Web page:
Lockheed Martin believes its backlog of orders for the F-16 Fighting Falcon aircraft could more than triple based on demand from Middle Eastern and Asian countries.
The company currently has a backlog of 30 F-16s, but anticipates orders for additional aircraft could increase its sales by at least another 60 examples, says Kenneth Possenriede, executive vice-president and chief financial officer of Lockheed Martin on the firm’s third quarter earnings call on 22 October.
“In our plan, we see countries like Morocco and other countries out in the Far East that in aggregate could grow our backlog by another 60 aircraft,” he says. “We see a great future for F-16.”
Lockheed Martin is currently building one F-16 per month at its Greenville, South Carolina facility, which this year started producing the fighter after production was moved from Fort Worth, Texas.
The company just recently started building Bahrain’s first F-16 Block 70 aircraft, which is scheduled to be delivered before the end of 2021. The Middle Eastern country ordered 16 examples for $1.12 billion in 2018.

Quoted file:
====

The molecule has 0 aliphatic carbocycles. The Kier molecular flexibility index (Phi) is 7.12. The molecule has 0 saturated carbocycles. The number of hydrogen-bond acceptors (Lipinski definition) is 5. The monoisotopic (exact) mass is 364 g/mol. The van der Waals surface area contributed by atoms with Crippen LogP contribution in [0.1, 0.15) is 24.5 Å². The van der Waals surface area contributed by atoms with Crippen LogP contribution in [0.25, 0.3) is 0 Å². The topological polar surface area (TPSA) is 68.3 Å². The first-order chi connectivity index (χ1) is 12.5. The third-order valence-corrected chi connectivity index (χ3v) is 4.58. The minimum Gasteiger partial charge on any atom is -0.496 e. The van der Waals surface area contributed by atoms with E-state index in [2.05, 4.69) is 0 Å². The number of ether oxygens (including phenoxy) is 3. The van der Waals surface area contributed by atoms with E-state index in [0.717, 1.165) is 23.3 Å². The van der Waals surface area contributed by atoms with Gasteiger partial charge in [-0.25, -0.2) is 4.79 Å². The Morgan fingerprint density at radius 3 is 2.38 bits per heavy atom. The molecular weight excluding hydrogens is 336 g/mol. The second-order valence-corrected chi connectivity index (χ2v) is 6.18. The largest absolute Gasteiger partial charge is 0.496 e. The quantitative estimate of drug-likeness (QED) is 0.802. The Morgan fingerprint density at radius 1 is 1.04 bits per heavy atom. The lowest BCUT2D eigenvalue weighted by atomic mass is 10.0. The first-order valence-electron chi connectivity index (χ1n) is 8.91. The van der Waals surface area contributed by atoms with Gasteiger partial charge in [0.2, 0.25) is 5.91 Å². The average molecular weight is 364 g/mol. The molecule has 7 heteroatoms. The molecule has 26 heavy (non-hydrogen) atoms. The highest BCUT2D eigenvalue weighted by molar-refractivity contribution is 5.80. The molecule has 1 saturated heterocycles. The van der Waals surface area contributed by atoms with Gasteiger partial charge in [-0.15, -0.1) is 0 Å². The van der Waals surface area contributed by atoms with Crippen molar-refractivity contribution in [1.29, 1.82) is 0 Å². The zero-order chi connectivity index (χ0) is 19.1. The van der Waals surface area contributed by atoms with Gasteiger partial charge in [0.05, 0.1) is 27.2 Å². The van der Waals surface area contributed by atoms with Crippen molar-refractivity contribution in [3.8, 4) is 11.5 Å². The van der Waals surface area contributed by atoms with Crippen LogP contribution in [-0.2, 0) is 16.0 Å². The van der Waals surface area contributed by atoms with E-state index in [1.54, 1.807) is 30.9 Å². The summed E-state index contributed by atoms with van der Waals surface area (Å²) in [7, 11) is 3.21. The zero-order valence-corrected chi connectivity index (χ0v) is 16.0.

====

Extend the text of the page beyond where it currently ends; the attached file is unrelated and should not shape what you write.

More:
The Greenville facility will also handle production of 14 examples of the F-16 Block 70 for Slovakia. The US government is also negotiating Bulgaria's planned acquisition of F-16 Block 70 aircraft. And, in March 2019 the US State Department approved the possible sale of 25 new production F-16 Block 72 aircraft and F-16V upgrades for Morocco.
Besides countries that have already disclosed interest in the F-16, Possenriede did not explain where the additional orders would come from. Should more orders be signed Lockheed Martin anticipates increasing its production pace from one aircraft per month to up to three per month. The Greenville facility has capacity to produce up to four aircraft per month, the company says.
Possenriede nodded to Taipei’s interest in the F-16 and the US State Department’s approval of the possible sale, but did not name Taiwan as a prospective buyer. The deal is contested by China which views selling arms or helping Taiwan as challenging its claim that the self-ruled democratic country should be controlled by Beijing.
“There’s discussion about another country in the Far East that could want as much as 66 [examples of the F-16], and we will see where that goes,” Possenriede says of Taiwan’s interest.
Moreover, Lockheed Martin sees a big opportunity to sell the F-21 variant of the F-16 to India.
“We are going to build that aircraft in India if we win that programme,” says Possenriede. “That programme would be worth $10 [billion] to $15 billion.”